Quantitative high-content/high-throughput microscopy analysis of lipid droplets in subject-specific adipogenesis models.

Bombrun M, Gao H, Ranefall P, Mejhert N, Arner P, Wählby C

Cytometry A 91 (11) 1068-1077 [2017-11-00; online 2017-10-14]

Neutral lipids packed in lipid droplets (LDs) are essential as a source of fuel for organisms, and specialized storing cells, the adipocytes, provide a buffer for energy variations. Many modern-society-disorders are connected with excess accumulation or deficiency of LDs in adipose tissue. Intracellular LD number and size distribution reflect the tissue conditions, while the associated mechanisms and genes rs are still poorly understood. Large-scale genetic screens using human in vitro differentiated primary adipocytes require cell samples donated from many patients. The heterogeneity appearing between donors highlighted the need for high-throughput methods robust to individual variations. Previous image analysis algorithms failed to handle individual LDs, but focused on averages, hiding population heterogeneity. We present a new high-content analysis (HCA) technique for analysis of fat cell metabolism using data from a large-scale RNAi screen including images of more than 500 k in vitro differentiated adipocytes from three donors. The RNAi-based suppression of Perilipin 1 (PLIN1), a protein involved in the adipocyte lipid metabolism, served as a positive control, while cells treated with randomized RNA served as negative controls. We validate our segmentation by comparing our results to those of previously published methods: We also evaluate the discriminative power of different morphological features describing LD size distribution. Classification of cells as containing few large or many small LDs followed by calculating the percentage of cells in each class proved to discriminate the positive PLIN1-suppressed phenotype from the untreated negative control with an area under the receiver operating characteristic curve of 0.98. The results suggest that this HCA method offers improved segmentation and classification accuracy, and can, thus, be utilized to quantify changes in LD metabolism in response to treatment in many cell models relevant to a variety of diseases. © 2017 International Society for Advancement of Cytometry.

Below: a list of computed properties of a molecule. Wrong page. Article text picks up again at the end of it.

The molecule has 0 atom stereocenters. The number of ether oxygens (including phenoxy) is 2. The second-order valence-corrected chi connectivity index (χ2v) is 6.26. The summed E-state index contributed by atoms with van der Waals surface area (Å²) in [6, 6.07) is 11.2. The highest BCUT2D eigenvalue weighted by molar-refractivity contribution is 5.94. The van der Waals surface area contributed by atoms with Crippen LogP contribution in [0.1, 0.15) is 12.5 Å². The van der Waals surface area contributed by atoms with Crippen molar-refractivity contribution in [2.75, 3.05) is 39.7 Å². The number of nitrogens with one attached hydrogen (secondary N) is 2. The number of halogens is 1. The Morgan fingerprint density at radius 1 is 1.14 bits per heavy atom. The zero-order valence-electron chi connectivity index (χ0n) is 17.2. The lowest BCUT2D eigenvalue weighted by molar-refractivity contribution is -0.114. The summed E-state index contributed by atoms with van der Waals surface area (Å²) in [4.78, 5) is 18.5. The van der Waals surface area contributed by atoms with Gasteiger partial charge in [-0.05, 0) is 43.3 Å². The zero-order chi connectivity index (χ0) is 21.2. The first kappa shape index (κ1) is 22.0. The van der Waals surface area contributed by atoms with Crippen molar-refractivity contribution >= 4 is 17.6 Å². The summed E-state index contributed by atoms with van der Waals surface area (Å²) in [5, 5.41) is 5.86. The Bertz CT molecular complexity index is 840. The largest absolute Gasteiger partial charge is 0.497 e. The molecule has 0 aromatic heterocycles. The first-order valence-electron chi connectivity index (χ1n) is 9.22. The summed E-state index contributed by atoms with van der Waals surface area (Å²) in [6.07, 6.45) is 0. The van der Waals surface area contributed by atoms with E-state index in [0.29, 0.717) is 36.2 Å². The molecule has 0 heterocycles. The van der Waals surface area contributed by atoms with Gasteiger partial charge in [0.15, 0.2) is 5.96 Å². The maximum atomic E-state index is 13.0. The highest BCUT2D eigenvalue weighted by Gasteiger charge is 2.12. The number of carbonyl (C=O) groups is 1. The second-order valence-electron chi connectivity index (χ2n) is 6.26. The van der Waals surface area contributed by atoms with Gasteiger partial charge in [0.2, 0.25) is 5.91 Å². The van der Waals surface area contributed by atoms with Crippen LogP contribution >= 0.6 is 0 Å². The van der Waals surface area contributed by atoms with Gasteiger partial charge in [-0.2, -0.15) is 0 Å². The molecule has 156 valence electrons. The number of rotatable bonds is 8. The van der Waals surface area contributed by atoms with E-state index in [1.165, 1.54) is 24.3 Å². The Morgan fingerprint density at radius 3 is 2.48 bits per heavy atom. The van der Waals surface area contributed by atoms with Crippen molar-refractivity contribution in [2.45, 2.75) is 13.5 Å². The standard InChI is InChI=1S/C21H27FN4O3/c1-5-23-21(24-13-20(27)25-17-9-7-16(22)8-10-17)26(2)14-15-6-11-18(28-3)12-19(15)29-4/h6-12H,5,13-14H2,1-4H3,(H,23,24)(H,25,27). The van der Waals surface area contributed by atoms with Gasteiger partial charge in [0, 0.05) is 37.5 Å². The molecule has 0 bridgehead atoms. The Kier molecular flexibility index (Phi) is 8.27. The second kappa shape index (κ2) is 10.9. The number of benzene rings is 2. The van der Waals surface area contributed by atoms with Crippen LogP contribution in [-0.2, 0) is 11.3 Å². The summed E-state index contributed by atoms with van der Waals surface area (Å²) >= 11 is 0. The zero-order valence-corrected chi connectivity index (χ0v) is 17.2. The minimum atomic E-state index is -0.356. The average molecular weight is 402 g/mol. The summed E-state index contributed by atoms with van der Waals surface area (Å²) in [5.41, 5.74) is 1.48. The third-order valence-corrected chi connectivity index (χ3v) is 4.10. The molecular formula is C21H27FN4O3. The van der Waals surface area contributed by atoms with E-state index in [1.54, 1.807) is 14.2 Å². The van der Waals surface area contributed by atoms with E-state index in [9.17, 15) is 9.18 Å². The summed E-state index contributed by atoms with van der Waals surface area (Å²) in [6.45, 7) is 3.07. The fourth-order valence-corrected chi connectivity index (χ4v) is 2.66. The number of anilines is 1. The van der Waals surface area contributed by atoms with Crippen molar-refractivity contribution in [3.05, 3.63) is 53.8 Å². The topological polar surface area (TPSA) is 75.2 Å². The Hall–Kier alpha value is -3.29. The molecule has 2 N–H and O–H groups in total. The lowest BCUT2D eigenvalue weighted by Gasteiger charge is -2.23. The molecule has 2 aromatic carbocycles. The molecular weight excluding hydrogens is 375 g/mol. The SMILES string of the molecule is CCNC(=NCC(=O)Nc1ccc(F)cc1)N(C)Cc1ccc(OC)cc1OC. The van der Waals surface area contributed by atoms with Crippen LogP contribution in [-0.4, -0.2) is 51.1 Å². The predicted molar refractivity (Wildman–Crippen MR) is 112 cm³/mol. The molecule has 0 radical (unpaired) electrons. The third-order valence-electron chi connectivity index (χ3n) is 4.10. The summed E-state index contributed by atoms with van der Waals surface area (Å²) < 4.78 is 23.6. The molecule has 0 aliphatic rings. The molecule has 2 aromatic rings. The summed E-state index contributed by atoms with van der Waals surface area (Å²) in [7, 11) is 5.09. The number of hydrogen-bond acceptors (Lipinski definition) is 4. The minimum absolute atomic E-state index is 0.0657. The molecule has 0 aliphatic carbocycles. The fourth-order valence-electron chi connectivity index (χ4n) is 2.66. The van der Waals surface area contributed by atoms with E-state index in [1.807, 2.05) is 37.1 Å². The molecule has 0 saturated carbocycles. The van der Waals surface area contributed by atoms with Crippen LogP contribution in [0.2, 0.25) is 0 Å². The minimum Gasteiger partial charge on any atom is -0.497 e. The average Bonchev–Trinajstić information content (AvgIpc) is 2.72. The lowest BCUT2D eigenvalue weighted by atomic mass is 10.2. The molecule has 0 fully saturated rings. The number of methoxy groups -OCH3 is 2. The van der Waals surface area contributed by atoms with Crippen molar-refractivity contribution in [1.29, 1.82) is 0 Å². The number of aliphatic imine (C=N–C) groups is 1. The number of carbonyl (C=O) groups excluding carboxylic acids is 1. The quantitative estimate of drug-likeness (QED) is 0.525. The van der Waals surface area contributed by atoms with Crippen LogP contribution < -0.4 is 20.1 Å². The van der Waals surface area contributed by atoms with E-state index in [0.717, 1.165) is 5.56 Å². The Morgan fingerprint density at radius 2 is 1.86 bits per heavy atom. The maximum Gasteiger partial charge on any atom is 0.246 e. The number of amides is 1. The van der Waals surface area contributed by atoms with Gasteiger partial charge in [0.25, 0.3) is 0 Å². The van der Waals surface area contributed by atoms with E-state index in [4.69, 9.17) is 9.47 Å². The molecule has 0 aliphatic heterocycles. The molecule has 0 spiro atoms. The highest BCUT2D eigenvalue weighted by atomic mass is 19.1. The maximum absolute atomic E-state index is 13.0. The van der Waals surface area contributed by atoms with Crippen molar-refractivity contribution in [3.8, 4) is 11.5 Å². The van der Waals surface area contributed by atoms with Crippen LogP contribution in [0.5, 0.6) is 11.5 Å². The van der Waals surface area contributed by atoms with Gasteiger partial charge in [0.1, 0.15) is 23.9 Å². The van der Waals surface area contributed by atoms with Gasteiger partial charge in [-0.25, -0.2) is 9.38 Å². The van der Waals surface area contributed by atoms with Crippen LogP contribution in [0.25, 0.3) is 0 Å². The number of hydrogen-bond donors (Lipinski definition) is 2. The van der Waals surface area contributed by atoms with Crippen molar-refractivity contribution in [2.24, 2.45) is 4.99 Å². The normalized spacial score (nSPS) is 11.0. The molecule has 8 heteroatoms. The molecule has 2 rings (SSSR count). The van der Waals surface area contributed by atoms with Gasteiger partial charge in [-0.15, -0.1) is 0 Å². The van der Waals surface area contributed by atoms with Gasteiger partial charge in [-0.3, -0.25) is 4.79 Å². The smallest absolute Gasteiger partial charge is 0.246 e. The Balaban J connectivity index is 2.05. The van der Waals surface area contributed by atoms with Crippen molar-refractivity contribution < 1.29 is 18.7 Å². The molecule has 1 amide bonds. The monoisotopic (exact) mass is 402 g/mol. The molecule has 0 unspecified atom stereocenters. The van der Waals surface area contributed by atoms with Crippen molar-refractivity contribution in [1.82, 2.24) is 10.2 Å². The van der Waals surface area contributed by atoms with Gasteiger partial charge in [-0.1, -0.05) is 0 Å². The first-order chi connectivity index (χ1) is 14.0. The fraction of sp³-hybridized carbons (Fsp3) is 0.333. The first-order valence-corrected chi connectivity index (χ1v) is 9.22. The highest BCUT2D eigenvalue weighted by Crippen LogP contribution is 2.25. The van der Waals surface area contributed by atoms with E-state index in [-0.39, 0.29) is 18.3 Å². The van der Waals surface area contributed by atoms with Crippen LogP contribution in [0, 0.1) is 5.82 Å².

BioImage Informatics [Collaborative]

PubMed 29031005

DOI 10.1002/cyto.a.23265

Crossref 10.1002/cyto.a.23265

Publications 7.1.2